Since Nerem’s study, four decades of population research has shown that our social world is the major determinate of our health. Meanwhile, good medical care likely only accounts for 10 to 20% of our overall health status. As I describe in my book, The Rabbit Effect, the vast majority of our health is determined by how we are treated in our day-to-day lives at home, in relationships, in workplaces, schools, neighborhoods, and the broader community.
And it comes down to kindness and positive connections with others.
Kindness influences health and aging on a microscopic cellular level. For example, welcome physical contact, like a supportive hug from a loved one, releases a cascade of feel-good hormones like oxytocin and serotonin. It also protects against infections. One study exposed 400 healthy volunteers to the cold virus and found those who received daily hugs were 32% less likely to get sick. Even those who got sick, but received hugs, didn’t get as sick for as long.
Increasing research shows repeated kindness, such as the TLC a parent offers a child, alters gene expression through a process known as epigenetics. In other words, the DNA itself doesn’t change, but how the genetic code is translated does. In this way, supportive relationships and environments help people live longer and better.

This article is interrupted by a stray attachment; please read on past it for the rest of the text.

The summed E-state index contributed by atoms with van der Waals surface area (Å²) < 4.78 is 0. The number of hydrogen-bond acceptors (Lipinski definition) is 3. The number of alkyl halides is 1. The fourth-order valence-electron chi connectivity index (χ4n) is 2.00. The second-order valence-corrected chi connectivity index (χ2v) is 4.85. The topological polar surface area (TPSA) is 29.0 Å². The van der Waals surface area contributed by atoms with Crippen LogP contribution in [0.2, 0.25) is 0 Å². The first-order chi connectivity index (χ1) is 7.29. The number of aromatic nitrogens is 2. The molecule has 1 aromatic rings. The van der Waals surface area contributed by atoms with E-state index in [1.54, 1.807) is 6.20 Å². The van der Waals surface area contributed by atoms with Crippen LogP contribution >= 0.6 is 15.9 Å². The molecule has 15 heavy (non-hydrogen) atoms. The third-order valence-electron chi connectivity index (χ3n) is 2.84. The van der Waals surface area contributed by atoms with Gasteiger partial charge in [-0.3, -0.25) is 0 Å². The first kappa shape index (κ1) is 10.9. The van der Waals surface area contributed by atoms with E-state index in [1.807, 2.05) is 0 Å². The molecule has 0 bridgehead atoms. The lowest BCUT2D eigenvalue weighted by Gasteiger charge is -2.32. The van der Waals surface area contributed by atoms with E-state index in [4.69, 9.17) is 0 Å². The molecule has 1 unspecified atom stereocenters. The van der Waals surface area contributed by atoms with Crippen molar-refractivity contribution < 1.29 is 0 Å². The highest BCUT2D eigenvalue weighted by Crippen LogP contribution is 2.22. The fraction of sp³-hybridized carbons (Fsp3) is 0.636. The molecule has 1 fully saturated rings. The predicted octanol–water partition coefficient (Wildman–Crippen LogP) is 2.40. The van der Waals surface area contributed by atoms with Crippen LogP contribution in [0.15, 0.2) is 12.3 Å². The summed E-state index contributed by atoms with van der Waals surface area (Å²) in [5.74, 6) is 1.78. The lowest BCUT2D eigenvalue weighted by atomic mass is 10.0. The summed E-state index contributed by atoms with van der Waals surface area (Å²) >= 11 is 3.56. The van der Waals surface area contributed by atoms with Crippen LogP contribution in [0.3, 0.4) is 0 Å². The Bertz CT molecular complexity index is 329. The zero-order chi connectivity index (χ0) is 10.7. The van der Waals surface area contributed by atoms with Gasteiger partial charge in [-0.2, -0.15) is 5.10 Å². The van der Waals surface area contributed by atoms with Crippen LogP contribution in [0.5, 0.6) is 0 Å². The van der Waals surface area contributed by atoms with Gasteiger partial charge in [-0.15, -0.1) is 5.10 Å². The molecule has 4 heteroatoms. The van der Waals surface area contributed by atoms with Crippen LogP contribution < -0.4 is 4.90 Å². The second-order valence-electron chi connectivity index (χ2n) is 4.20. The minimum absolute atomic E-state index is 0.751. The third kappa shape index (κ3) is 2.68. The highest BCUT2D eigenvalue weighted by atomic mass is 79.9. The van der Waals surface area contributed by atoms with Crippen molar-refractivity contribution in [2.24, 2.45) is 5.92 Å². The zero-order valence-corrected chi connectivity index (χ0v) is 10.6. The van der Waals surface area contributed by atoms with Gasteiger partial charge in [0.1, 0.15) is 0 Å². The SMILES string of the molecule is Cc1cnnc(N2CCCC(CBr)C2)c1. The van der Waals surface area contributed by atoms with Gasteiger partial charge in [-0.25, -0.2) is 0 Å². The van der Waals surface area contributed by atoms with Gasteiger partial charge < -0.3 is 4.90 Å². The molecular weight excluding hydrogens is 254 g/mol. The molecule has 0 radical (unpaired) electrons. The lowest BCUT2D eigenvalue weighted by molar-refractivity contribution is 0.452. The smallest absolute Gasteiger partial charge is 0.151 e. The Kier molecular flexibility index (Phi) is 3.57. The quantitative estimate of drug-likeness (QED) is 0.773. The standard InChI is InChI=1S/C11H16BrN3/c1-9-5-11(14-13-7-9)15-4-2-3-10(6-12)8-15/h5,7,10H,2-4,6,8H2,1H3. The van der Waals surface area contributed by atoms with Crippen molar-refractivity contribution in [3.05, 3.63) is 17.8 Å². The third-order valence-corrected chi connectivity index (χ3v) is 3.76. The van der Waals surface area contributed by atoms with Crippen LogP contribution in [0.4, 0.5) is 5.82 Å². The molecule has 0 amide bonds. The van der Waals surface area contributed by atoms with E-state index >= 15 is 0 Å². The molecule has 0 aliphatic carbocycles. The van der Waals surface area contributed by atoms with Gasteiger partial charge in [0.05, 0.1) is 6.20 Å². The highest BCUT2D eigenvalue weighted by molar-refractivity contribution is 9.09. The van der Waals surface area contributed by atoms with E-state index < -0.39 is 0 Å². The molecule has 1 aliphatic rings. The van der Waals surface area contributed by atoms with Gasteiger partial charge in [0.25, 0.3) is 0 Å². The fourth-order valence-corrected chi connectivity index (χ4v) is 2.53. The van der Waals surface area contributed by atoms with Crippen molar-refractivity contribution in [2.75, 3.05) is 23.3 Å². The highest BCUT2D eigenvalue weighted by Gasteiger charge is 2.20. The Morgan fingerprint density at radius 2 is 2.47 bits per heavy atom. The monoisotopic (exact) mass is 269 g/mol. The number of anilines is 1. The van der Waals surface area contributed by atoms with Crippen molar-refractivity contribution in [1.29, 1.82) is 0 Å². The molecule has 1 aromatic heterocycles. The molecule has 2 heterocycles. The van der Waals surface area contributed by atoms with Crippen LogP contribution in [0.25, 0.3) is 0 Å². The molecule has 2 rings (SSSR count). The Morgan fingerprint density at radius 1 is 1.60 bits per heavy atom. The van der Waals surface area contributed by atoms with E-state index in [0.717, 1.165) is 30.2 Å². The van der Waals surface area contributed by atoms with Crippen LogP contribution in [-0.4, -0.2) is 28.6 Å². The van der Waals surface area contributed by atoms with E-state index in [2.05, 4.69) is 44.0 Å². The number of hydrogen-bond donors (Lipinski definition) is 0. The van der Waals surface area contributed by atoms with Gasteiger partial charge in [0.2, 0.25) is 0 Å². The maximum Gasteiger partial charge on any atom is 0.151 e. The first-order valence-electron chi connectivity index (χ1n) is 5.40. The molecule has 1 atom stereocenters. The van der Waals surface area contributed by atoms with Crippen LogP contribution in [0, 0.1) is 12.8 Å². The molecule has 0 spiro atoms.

Exciting advances in genetics show that the protective DNA caps called telomeres extend or shorten in response to supportive or stressful relationships and environments. Longer telomere buffers are associated with longer life span and reduced incidence of disease.
Positive relationships buffer stress, which improves immune functioning, blood pressure, mood, and recovery after injury. In fact, an 80-year longitudinal Harvard Study of adult development found that the biggest predictor of a long healthy life wasn’t money, fame, intelligence, or even genes—it was the strength of participants’ relationships. Another study that followed 1,138 healthy older adults over time found social activity in itself (controlling for other factors) appears protective for brain functioning and lowered dementia risk by as much as 70%.
Just as positive relationships reduce cortisol, inflammation, and pain, we know that chronic loneliness is a significant risk factor for illness. It increases the risk of heart attacks, strokes, and premature death and is as significant a risk factor to health as well-established risk factors such as smoking, alcoholism, high blood pressure, or obesity.
The exciting news is that every day each of us has the opportunity to increase kindness and connection in all areas of our lives.